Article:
The state-of-the-art water treatment plant near Quipolly Dam. Image: NSW Department of Climate Change, Energy, the Environment and Water
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Drought anticipation and preparation, along with the need to cater to growing populations and expanding regions, has spurred a flurry of water security projects across Australia.

One of the largest water security projects ever undertaken in the North West region of New South Wales has been completed, with the 8000ML Quipolly Dam now connected to the taps of residents in Quirindi and Werris Creek through a new $36.9 million water treatment plant and pipeline.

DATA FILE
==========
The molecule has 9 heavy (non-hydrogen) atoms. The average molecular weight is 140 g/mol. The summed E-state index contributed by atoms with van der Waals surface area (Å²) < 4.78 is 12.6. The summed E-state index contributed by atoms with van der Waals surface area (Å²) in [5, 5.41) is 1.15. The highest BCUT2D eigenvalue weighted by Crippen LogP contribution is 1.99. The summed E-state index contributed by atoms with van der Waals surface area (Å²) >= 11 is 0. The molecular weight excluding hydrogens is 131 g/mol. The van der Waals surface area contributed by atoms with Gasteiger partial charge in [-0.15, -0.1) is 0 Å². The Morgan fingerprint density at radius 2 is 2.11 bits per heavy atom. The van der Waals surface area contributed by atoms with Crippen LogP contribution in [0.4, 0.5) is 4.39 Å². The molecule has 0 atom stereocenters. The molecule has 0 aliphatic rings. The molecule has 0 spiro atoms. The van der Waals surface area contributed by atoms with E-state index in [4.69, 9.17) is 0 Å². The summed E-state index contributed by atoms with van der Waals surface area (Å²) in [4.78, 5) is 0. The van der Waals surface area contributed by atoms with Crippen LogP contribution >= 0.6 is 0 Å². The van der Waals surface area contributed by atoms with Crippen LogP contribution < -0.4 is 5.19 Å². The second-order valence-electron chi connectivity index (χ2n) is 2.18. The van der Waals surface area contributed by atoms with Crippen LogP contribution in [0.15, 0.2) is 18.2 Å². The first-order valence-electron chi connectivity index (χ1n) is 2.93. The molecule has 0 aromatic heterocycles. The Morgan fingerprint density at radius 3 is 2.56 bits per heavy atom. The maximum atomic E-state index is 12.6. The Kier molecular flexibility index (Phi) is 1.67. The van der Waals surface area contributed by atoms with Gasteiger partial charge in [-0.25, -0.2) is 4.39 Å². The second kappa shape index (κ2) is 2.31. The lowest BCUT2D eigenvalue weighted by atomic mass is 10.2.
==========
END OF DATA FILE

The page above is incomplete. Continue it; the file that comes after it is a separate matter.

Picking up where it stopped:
The Quipolly Water Project was delivered within budget thanks to tri-partisan funding of $15 million funding from the Federal Government, $10 million from the New South Wales Government and $11.9 million funding from Liverpool Plains Shire Council.

The infrastructure involved in the project includes:

  • A new water treatment plant near Quipolly Dam
  • 20km of DICL and PVC water pipelines (varying 200mm, 250mm, 300mm and 375mm in diameter) from Quipolly Dam to Werris Creek and Quirindi to transfer treated water A new 0.4ML water reservoir in Werris Creek for better supply storage
  • A compressed air destratification system in Quipolly Dam Upgraded Dam Intake valves to improve raw water quality selection at the source
  • Generator backup for the Raw Water Pumps Station and the Water Treatment Plant electrical systems

Upgrading ageing infrastructure